“I will tell you how to become rich. Close the doors. Be fearful when others are greedy. Be greedy when others are fearful.” – Warren Buffett
A definite increase in financial market volatility has been driven by the continued geopolitical and socio-economic crises. There was an extended period of relativistic calm after the global financial crisis broke in 2009 which ended just before the second half of 2015. Consequently, investors cannot be blamed for being lulled into a false sense of security. After all, it looked as though the global financial crisis was over. However, it was not to be. The newest market volatility is driven by a variety of circumstances, most notably the latest series of geopolitical events, consisting of elections, regional conflicts, as well as government policies that have rattled and continue to rock to markets.
It goes without saying that increased market volatility makes for riskier trading, and it can continue to affect investors’ portfolios for the foreseeable future. Therefore, it is important to consider ways to trade successfully on the world’s financial markets.
Geopolitical, socio-economic events, and market volatility
It must be noted that there are ways to trade successfully on the global financial markets. It is important to consider a successful trading strategy such as day-trading. Furthermore, it is critical to partner with an online trading platform such as Lionexo to ensure a successful trading relationship with a broker who understands how to trade successfully in extremely volatile market conditions. It is also important that we understand the ins and outs of the impact that geopolitics, socio-economics, and market volatility has on our ability to plan and execute a successful trading strategy. Therefore, let’s have a look at what these terms mean:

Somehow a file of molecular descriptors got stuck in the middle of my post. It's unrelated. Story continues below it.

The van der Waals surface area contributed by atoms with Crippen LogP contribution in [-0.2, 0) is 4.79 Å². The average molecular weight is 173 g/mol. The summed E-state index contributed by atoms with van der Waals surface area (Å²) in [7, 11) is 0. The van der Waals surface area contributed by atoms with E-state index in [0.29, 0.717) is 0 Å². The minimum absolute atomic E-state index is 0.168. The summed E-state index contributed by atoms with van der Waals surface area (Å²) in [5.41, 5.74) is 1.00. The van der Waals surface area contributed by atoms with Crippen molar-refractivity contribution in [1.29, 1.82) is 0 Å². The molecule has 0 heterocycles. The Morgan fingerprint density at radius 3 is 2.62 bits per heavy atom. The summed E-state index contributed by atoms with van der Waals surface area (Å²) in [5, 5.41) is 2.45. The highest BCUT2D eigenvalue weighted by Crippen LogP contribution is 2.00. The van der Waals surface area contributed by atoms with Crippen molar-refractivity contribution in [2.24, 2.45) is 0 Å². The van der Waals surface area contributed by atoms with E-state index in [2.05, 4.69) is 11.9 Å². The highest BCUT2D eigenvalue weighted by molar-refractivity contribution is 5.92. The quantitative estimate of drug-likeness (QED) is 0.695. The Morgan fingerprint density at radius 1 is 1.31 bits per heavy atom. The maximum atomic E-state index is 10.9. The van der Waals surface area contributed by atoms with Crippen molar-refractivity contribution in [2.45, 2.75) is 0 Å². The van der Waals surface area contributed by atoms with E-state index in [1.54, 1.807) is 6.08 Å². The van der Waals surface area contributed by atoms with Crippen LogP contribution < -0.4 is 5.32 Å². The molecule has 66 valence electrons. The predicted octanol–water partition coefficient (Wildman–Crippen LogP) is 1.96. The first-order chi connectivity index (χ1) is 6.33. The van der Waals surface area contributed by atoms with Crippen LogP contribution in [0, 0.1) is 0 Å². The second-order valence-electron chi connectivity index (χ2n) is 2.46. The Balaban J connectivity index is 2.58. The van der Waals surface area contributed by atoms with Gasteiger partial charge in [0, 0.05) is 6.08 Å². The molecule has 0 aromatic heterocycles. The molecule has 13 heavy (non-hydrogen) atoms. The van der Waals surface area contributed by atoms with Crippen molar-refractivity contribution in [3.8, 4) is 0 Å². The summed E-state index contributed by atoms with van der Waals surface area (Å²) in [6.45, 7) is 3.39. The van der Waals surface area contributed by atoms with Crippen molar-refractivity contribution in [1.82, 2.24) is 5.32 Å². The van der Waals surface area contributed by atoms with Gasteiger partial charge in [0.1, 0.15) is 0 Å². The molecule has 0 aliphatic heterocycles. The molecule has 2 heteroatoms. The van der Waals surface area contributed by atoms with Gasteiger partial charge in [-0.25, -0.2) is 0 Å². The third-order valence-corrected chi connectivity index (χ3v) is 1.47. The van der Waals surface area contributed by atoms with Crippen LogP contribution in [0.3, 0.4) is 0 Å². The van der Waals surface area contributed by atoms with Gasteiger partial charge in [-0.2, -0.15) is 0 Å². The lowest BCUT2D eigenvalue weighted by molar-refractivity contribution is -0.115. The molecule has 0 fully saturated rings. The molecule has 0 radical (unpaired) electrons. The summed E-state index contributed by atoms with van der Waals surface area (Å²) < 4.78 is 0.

In short, market volatility or instability is when a share price or market index moves up and down within a short space of time. It is a statistical measure of the distribution of gains for a given security or market index. Volatility can either be measured by using the standard deviation or variance between returns from that same security or market index. Ergo, the higher the volatility, the riskier the security.
For example, if you are interested in trading in foreign exchange and you are interested in emerging market currencies, you will note that emerging market currencies such as the South African Rand (ZAR) tend to be rather volatile versus the USA dollar (USD). Therefore, you need to buy ZAR when the currency is weak, or the dollar is high. Furthermore, you need to purchase USD when the rand is strong, or the dollar is weak.
In essence, Geopolitics is the study of foreign policy to understand, explain and predict international political behaviour based on geographic variables. For example, a recent geopolitical event that quickly unnerved the world’s financial markets is the U.S. Tomahawk missile attack on Syria. “Dow futures initially plunged over 150 points when news of the strike broke, but they rapidly recovered.”
Even though the natural tendency of oil in unstable geopolitical conditions is to rise, the continued global oversupply of oil is keeping the price down. Additionally, Todd Royal opines that even though the current international environment seems to be the worst since the Cold War, it isn’t a reason to allow oil prices to rise based on geopolitical risk.
According to Wikipedia, the field of socio-economics studies how economic activity is affected and is shaped by social processes. Ergo, “it analyses how societies progress, stagnate, or regress because of their local or regional economy, or the global economy.”
A good example of how the financial markets are affected by global socio-economic issues is Donald Trump’s behaviour and how it impacts the capital markets. So far, the markets have managed to ignore his up and down nature, as well as his international gaffes. Nevertheless, the Wall Street fell on the news that he fired FBI Director James Comey. Moreover, it is a well-known fact that the financial markets influence each other. The logical assumption would be that the European stock markets would be down on the back of the Wall Street drop; however, this event did not bother them. They traded higher.